After just one Avalanche player - forward Mikko Rantanen - clocked in on The Athletic’s Corey Pronman’s Top 100 under 25 list’s 50-100 players, fans were left awaiting the results of where their best and brightest prospects would fall among the league’s top 50 on the list.
Captain Gabriel Landeskog ended up just squeaking on to the list at 45, with Pronman citing his lack of development over the last few years as the primary reason for his low(ish) ranking.
Much higher up on the list, though, Pronman placed Nathan MacKinnon at 13 - above names like Leon Draisaitl, Johnny Gaudreau, and even high-flying Maple Leafs forward William Nylander.
Was that too high?
WHAT HE SAID
“MacKinnon is a very hard player to read. He has dynamic traits in his game, particularly his skating. He’s a player who can be leaned on to push the play forward with his speed and skill, but he hasn’t really had the big season yet we’ve been waiting for. His shot has also kept him from becoming a true top player as he gets many chances but converts at a well below-average 8.1 percent. I do believe in his ability and think it’s a matter of time before he has a season that ranks him at the top of the league.”
WHAT THAT MEANS
After four years in the NHL, MacKinnon has proven himself to be - well, a player with promise, for lack of a better term.
He’s had two seasons with over 20 goals and two with just 14 and 16 tallies, respectively, hitting 63 points as a rookie to go with two 50-point campaigns and one abysmal 38-point year.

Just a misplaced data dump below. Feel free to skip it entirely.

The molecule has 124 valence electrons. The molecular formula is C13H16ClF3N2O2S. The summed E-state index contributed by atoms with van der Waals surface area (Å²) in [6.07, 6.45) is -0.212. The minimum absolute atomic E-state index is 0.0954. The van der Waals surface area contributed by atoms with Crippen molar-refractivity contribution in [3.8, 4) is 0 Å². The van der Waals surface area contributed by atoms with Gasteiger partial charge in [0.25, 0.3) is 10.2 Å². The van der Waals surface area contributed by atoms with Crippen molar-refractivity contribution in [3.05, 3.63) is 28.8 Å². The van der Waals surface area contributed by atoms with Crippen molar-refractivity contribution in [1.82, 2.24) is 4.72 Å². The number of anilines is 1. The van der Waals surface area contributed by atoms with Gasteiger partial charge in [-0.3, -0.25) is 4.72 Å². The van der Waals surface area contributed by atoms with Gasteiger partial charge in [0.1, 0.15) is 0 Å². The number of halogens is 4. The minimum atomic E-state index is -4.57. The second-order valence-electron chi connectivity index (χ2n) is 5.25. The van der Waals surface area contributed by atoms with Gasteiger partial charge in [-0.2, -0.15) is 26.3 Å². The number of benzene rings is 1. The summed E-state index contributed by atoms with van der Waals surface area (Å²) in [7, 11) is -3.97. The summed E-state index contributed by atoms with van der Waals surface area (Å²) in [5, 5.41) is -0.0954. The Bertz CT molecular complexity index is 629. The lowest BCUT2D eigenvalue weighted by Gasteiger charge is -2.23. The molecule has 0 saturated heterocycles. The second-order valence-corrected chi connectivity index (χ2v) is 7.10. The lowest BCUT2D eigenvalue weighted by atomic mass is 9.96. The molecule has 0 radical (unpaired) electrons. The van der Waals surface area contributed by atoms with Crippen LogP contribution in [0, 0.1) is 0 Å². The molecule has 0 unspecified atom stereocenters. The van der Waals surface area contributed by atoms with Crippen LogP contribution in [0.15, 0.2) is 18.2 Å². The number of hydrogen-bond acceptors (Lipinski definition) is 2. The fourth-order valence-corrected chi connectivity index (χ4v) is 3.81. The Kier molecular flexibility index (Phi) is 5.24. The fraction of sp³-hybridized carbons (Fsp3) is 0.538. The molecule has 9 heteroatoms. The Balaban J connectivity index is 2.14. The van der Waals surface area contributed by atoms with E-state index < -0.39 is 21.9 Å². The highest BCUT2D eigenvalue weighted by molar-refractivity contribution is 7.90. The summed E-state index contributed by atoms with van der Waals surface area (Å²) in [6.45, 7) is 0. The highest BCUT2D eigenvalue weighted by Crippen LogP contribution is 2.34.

Pronman argues that MacKinnon has consistently struggled to find accuracy behind his shot, hitting the goal totals he does based on sheer volume of chances - after all, they have to go in eventually.
The rest of his analysis is a bit murky, though, with a lot of ‘he’ll get there eventually’ but no real evidence that he’s projected upward with each passing year.
Is that wrong? A bit. MacKinnon has shown a lot of versatility to his game, managing to produce - particularly over the last two seasons - on teams that gave him little to no offensive support and disastrous systems to play in. His last year under Patrick Roy was miserable for everyone, and last year is a write-off (although he managed to put up 52 points and 53 points during those two campaigns, respectively).
Normally, a player who had put up four seasons of considerable ice time with his team’s top talents would be considered kind of what he is already. MacKinnon is in his year-22 season, no longer a teenager with an unfathomable ceiling, and he’s starting to show that maybe, this is as good as he’ll get.
Don’t underestimate what this evaluation means for Jared Bednar, though.
Corey Pronman is known for sometimes overhyping certain players (and he has yet to give much of any kind of praise to other players of note, snubbing Christian Dvorak and far underestimating the value of Matt Murray in relation to the rest of his under-25’s), but his optimism that MacKinnon still has room to grow suggests that he thinks the forward will be given the right environment to do so.
He didn’t give quite the same level of optimism for Landeskog, but did confirm that he thinks last year’s sub-40 point season was an anomaly.
If there’s any reason to still be excited about a MacKinnon breakout, he certainly didn’t give it specifically. But there’s little evidence, so far, to believe that he’s wrong; fans could expect greatness from their 2013 first overall pick rather soon.
You can read the rest of Pronman’s list here by subscribing to The Athletic.